author = "Angelica Maineri and Ivano Bison and Ruud Luijkx",
year = "2020",
doi = "10.1177/0894439319879132",
language = "English",
journal = "Social Science Computer Review",
issn = "0894-4393",
publisher = "SAGE Publications Inc.",

}

Slider bars in multi-device web surveys. / Maineri, Angelica; Bison, Ivano; Luijkx, Ruud.

In: Social Science Computer Review, 2020.

Research output: Contribution to journalArticleScientificpeer-review

TY - JOUR

T1 - Slider bars in multi-device web surveys

AU - Maineri, Angelica

AU - Bison, Ivano

AU - Luijkx, Ruud

PY - 2020

Y1 - 2020

N2 - This study explores some features of slider bars in the context of a multi-device web survey. Using data collected among the students of the University of Trento in 2015 and 2016 by means of two web surveys (N = 6,343 and 4,124) including two experiments, we investigated the effect of the initial position of the handle and the presence of numeric labels on answers provided using slider bars. It emerged that the initial position of the handle affected answers and that the number of rounded scores increased with numeric feedback. Smartphone respondents appeared more sensitive to the initial position of the handle but also less affected by the presence of numeric labels resulting in a lower tendency to rounding. Yet, outcomes on anchoring were inconclusive. Overall, no relevant differences have been detected between tablet and PC respondents. Understanding to what extent interactive and engaging tools such as slider bars can be successfully employed in multi-device surveys without affecting data quality is a key challenge for those who want to exploit the potential of web-based and multi-device data collection without undermining the quality of measurement.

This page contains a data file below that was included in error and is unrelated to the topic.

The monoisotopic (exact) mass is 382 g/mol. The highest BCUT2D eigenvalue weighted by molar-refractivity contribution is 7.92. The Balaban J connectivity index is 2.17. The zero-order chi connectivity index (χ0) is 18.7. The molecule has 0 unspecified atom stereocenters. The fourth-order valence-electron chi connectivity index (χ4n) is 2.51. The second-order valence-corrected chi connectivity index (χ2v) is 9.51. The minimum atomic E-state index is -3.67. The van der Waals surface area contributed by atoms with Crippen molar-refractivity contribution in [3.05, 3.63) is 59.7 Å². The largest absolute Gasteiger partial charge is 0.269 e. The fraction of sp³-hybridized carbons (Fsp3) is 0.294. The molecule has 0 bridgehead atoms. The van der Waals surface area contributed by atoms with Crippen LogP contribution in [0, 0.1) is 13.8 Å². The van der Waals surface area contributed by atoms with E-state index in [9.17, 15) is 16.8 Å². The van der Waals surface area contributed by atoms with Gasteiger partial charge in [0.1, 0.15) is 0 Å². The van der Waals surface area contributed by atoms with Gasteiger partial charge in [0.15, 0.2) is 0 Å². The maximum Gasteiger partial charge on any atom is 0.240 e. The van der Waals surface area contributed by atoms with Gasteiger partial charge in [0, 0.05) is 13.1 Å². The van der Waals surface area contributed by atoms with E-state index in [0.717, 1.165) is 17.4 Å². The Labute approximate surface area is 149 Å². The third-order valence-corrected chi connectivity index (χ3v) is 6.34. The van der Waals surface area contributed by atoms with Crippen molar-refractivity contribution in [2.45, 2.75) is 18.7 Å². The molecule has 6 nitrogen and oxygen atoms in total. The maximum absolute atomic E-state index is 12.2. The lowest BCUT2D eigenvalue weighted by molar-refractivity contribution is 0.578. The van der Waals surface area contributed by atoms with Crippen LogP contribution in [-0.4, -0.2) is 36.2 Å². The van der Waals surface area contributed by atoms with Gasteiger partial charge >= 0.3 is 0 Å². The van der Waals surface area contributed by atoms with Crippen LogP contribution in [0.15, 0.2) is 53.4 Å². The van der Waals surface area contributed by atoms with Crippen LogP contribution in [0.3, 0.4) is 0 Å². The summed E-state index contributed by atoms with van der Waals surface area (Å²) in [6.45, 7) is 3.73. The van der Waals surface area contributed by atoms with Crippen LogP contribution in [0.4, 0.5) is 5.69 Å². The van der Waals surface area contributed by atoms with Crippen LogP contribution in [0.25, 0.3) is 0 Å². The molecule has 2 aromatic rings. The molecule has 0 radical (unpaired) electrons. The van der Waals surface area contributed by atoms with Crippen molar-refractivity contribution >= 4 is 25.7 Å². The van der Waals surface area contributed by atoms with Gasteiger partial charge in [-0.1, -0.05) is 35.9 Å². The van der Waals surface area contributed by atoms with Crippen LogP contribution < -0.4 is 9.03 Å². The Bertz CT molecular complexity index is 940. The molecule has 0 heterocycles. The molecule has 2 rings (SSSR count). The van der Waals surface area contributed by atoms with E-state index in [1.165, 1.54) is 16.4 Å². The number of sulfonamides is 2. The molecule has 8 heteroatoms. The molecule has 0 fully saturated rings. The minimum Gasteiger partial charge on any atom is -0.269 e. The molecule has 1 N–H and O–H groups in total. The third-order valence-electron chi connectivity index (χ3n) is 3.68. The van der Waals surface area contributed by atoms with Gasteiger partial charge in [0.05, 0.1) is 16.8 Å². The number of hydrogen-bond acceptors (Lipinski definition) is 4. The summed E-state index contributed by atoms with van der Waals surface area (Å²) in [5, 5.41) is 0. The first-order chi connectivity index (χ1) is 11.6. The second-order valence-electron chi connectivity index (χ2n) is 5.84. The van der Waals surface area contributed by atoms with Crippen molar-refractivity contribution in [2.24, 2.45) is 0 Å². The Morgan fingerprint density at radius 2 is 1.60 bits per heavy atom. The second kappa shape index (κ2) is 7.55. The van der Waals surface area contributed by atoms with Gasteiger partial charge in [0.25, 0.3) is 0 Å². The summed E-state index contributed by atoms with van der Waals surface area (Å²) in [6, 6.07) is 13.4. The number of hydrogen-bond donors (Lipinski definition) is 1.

AB - This study explores some features of slider bars in the context of a multi-device web survey. Using data collected among the students of the University of Trento in 2015 and 2016 by means of two web surveys (N = 6,343 and 4,124) including two experiments, we investigated the effect of the initial position of the handle and the presence of numeric labels on answers provided using slider bars. It emerged that the initial position of the handle affected answers and that the number of rounded scores increased with numeric feedback. Smartphone respondents appeared more sensitive to the initial position of the handle but also less affected by the presence of numeric labels resulting in a lower tendency to rounding. Yet, outcomes on anchoring were inconclusive. Overall, no relevant differences have been detected between tablet and PC respondents. Understanding to what extent interactive and engaging tools such as slider bars can be successfully employed in multi-device surveys without affecting data quality is a key challenge for those who want to exploit the potential of web-based and multi-device data collection without undermining the quality of measurement.

KW - COMPUTER

KW - DATA QUALITY

KW - DESIGN

KW - FORMATS

KW - MOBILE

KW - RADIO BUTTON SCALES

KW - RELIABILITY

KW - SMARTPHONE

KW - VISUAL ANALOG SCALES

KW - mobile surveys

KW - multi-device surveys

KW - slider question

KW - sliders

KW - survey experiment

KW - web surveys

U2 - 10.1177/0894439319879132

DO - 10.1177/0894439319879132

M3 - Article

JO - Social Science Computer Review

JF - Social Science Computer Review

SN - 0894-4393

ER -